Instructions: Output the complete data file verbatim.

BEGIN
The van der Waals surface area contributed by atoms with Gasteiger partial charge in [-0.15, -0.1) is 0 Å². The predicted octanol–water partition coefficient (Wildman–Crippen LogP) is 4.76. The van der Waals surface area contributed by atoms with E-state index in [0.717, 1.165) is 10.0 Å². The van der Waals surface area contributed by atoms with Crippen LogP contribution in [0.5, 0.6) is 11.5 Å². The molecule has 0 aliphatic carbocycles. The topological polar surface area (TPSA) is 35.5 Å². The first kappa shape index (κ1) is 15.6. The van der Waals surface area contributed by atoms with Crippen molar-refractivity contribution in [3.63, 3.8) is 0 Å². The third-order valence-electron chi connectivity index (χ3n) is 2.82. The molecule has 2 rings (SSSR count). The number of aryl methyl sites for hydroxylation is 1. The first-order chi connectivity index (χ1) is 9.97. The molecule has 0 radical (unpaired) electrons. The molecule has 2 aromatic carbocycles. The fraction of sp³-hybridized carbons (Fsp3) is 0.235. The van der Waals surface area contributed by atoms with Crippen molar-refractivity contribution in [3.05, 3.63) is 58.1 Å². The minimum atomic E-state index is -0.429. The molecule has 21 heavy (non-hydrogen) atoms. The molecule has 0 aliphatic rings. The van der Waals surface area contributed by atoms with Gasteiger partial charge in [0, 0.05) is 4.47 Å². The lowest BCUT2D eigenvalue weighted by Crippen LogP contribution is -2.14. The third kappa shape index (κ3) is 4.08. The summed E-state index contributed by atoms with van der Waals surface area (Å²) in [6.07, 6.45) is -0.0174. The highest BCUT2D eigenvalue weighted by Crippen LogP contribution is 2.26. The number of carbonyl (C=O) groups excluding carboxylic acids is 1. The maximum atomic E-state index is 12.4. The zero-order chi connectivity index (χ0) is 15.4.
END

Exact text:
The van der Waals surface area contributed by atoms with Gasteiger partial charge in [-0.15, -0.1) is 0 Å². The predicted octanol–water partition coefficient (Wildman–Crippen LogP) is 4.76. The van der Waals surface area contributed by atoms with E-state index in [0.717, 1.165) is 10.0 Å². The van der Waals surface area contributed by atoms with Crippen LogP contribution in [0.5, 0.6) is 11.5 Å². The molecule has 0 aliphatic carbocycles. The topological polar surface area (TPSA) is 35.5 Å². The first kappa shape index (κ1) is 15.6. The van der Waals surface area contributed by atoms with Crippen molar-refractivity contribution in [3.63, 3.8) is 0 Å². The third-order valence-electron chi connectivity index (χ3n) is 2.82. The molecule has 2 rings (SSSR count). The number of aryl methyl sites for hydroxylation is 1. The first-order chi connectivity index (χ1) is 9.97. The molecule has 0 radical (unpaired) electrons. The molecule has 2 aromatic carbocycles. The fraction of sp³-hybridized carbons (Fsp3) is 0.235. The van der Waals surface area contributed by atoms with Crippen molar-refractivity contribution in [3.05, 3.63) is 58.1 Å². The minimum atomic E-state index is -0.429. The molecule has 21 heavy (non-hydrogen) atoms. The molecule has 0 aliphatic rings. The van der Waals surface area contributed by atoms with Gasteiger partial charge in [0, 0.05) is 4.47 Å². The lowest BCUT2D eigenvalue weighted by Crippen LogP contribution is -2.14. The third kappa shape index (κ3) is 4.08. The summed E-state index contributed by atoms with van der Waals surface area (Å²) in [6.07, 6.45) is -0.0174. The highest BCUT2D eigenvalue weighted by Crippen LogP contribution is 2.26. The number of carbonyl (C=O) groups excluding carboxylic acids is 1. The maximum atomic E-state index is 12.4. The zero-order chi connectivity index (χ0) is 15.4.